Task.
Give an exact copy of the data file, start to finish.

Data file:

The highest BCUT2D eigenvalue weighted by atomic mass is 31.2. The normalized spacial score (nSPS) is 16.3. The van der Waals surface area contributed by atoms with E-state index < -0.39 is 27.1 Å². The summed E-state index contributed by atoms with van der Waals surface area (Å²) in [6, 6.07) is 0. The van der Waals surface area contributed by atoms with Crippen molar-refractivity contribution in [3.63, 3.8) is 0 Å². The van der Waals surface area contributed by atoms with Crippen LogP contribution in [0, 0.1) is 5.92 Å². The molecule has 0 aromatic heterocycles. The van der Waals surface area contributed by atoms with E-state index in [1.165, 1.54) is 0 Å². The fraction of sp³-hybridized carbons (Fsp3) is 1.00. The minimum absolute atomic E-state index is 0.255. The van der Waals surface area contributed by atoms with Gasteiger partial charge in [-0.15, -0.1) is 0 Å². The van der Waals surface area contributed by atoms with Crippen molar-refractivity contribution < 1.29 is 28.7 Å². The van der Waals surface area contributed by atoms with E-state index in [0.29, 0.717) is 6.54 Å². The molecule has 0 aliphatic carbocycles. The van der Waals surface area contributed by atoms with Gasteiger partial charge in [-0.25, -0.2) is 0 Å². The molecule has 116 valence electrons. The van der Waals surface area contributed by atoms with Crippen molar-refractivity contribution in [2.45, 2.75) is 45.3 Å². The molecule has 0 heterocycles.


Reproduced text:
The highest BCUT2D eigenvalue weighted by atomic mass is 31.2. The normalized spacial score (nSPS) is 16.3. The van der Waals surface area contributed by atoms with E-state index < -0.39 is 27.1 Å². The summed E-state index contributed by atoms with van der Waals surface area (Å²) in [6, 6.07) is 0. The van der Waals surface area contributed by atoms with Crippen molar-refractivity contribution in [3.63, 3.8) is 0 Å². The van der Waals surface area contributed by atoms with Crippen LogP contribution in [0, 0.1) is 5.92 Å². The molecule has 0 aromatic heterocycles. The van der Waals surface area contributed by atoms with E-state index in [1.165, 1.54) is 0 Å². The fraction of sp³-hybridized carbons (Fsp3) is 1.00. The minimum absolute atomic E-state index is 0.255. The van der Waals surface area contributed by atoms with Gasteiger partial charge in [-0.15, -0.1) is 0 Å². The van der Waals surface area contributed by atoms with Crippen molar-refractivity contribution < 1.29 is 28.7 Å². The van der Waals surface area contributed by atoms with E-state index in [0.29, 0.717) is 6.54 Å². The molecule has 0 aliphatic carbocycles. The van der Waals surface area contributed by atoms with Gasteiger partial charge in [-0.25, -0.2) is 0 Å². The molecule has 116 valence electrons. The van der Waals surface area contributed by atoms with Crippen molar-refractivity contribution in [2.45, 2.75) is 45.3 Å². The molecule has 0 heterocycles.